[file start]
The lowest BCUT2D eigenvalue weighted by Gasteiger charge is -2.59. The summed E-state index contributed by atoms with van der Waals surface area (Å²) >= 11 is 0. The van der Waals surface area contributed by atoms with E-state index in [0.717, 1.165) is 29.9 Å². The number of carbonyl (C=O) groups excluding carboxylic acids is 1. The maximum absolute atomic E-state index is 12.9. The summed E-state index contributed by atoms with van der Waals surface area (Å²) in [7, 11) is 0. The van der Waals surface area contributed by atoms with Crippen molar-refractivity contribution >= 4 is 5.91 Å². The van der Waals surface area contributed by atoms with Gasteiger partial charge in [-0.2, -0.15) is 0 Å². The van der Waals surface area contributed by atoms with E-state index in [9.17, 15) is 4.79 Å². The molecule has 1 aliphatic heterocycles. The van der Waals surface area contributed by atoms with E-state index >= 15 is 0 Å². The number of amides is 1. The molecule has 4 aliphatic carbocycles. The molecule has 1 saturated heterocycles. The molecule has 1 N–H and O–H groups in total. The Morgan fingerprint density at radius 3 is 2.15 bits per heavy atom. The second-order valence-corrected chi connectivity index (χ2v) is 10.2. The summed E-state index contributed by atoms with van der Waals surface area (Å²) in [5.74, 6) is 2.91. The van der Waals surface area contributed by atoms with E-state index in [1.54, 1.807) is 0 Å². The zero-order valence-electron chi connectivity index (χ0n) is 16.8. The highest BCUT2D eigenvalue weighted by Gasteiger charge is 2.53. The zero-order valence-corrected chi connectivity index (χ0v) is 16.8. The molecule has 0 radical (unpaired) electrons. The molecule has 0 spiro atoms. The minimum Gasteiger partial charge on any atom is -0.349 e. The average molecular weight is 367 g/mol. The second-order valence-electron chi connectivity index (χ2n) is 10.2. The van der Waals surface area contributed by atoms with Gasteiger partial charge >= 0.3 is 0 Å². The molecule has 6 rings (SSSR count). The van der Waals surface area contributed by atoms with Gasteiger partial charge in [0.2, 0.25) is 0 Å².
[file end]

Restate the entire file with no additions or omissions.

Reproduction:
The lowest BCUT2D eigenvalue weighted by Gasteiger charge is -2.59. The summed E-state index contributed by atoms with van der Waals surface area (Å²) >= 11 is 0. The van der Waals surface area contributed by atoms with E-state index in [0.717, 1.165) is 29.9 Å². The number of carbonyl (C=O) groups excluding carboxylic acids is 1. The maximum absolute atomic E-state index is 12.9. The summed E-state index contributed by atoms with van der Waals surface area (Å²) in [7, 11) is 0. The van der Waals surface area contributed by atoms with Crippen molar-refractivity contribution >= 4 is 5.91 Å². The van der Waals surface area contributed by atoms with Gasteiger partial charge in [-0.2, -0.15) is 0 Å². The van der Waals surface area contributed by atoms with E-state index in [9.17, 15) is 4.79 Å². The molecule has 1 aliphatic heterocycles. The van der Waals surface area contributed by atoms with E-state index >= 15 is 0 Å². The number of amides is 1. The molecule has 4 aliphatic carbocycles. The molecule has 1 saturated heterocycles. The molecule has 1 N–H and O–H groups in total. The Morgan fingerprint density at radius 3 is 2.15 bits per heavy atom. The second-order valence-corrected chi connectivity index (χ2v) is 10.2. The summed E-state index contributed by atoms with van der Waals surface area (Å²) in [5.74, 6) is 2.91. The van der Waals surface area contributed by atoms with E-state index in [1.54, 1.807) is 0 Å². The zero-order valence-electron chi connectivity index (χ0n) is 16.8. The highest BCUT2D eigenvalue weighted by Gasteiger charge is 2.53. The zero-order valence-corrected chi connectivity index (χ0v) is 16.8. The molecule has 0 radical (unpaired) electrons. The molecule has 0 spiro atoms. The minimum Gasteiger partial charge on any atom is -0.349 e. The average molecular weight is 367 g/mol. The second-order valence-electron chi connectivity index (χ2n) is 10.2. The van der Waals surface area contributed by atoms with Gasteiger partial charge >= 0.3 is 0 Å². The molecule has 6 rings (SSSR count). The van der Waals surface area contributed by atoms with Gasteiger partial charge in [0.2, 0.25) is 0 Å².